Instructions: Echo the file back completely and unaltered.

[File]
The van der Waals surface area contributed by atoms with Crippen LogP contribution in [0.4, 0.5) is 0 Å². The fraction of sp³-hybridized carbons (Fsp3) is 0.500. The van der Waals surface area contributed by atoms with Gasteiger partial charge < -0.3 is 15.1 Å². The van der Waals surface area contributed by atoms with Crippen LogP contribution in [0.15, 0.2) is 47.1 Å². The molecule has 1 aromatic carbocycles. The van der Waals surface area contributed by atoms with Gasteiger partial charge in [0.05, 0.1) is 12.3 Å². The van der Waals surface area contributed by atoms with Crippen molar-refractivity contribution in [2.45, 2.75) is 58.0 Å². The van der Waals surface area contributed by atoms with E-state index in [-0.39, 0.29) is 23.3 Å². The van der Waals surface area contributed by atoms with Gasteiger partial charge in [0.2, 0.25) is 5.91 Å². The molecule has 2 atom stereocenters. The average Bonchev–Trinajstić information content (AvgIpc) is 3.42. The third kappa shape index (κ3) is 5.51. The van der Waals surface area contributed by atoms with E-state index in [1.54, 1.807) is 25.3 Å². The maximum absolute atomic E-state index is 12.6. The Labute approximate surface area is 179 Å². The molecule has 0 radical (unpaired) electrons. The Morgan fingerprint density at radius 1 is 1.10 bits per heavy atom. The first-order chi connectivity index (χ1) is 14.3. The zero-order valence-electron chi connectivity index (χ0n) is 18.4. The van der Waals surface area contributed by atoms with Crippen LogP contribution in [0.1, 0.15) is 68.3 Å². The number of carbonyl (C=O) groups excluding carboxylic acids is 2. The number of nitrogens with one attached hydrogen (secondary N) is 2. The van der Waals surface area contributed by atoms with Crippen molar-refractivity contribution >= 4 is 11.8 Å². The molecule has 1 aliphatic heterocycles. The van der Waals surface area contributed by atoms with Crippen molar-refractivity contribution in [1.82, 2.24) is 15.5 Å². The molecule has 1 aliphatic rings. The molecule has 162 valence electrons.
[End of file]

The van der Waals surface area contributed by atoms with Crippen LogP contribution in [0.4, 0.5) is 0 Å². The fraction of sp³-hybridized carbons (Fsp3) is 0.500. The van der Waals surface area contributed by atoms with Gasteiger partial charge < -0.3 is 15.1 Å². The van der Waals surface area contributed by atoms with Crippen LogP contribution in [0.15, 0.2) is 47.1 Å². The molecule has 1 aromatic carbocycles. The van der Waals surface area contributed by atoms with Gasteiger partial charge in [0.05, 0.1) is 12.3 Å². The van der Waals surface area contributed by atoms with Crippen molar-refractivity contribution in [2.45, 2.75) is 58.0 Å². The van der Waals surface area contributed by atoms with E-state index in [-0.39, 0.29) is 23.3 Å². The van der Waals surface area contributed by atoms with Gasteiger partial charge in [0.2, 0.25) is 5.91 Å². The molecule has 2 atom stereocenters. The average Bonchev–Trinajstić information content (AvgIpc) is 3.42. The third kappa shape index (κ3) is 5.51. The van der Waals surface area contributed by atoms with E-state index in [1.54, 1.807) is 25.3 Å². The maximum absolute atomic E-state index is 12.6. The Labute approximate surface area is 179 Å². The molecule has 0 radical (unpaired) electrons. The Morgan fingerprint density at radius 1 is 1.10 bits per heavy atom. The first-order chi connectivity index (χ1) is 14.3. The zero-order valence-electron chi connectivity index (χ0n) is 18.4. The van der Waals surface area contributed by atoms with Crippen LogP contribution in [0.1, 0.15) is 68.3 Å². The number of carbonyl (C=O) groups excluding carboxylic acids is 2. The number of nitrogens with one attached hydrogen (secondary N) is 2. The van der Waals surface area contributed by atoms with Crippen molar-refractivity contribution >= 4 is 11.8 Å². The molecule has 1 aliphatic heterocycles. The van der Waals surface area contributed by atoms with Crippen molar-refractivity contribution in [1.82, 2.24) is 15.5 Å². The molecule has 1 aliphatic rings. The molecule has 162 valence electrons.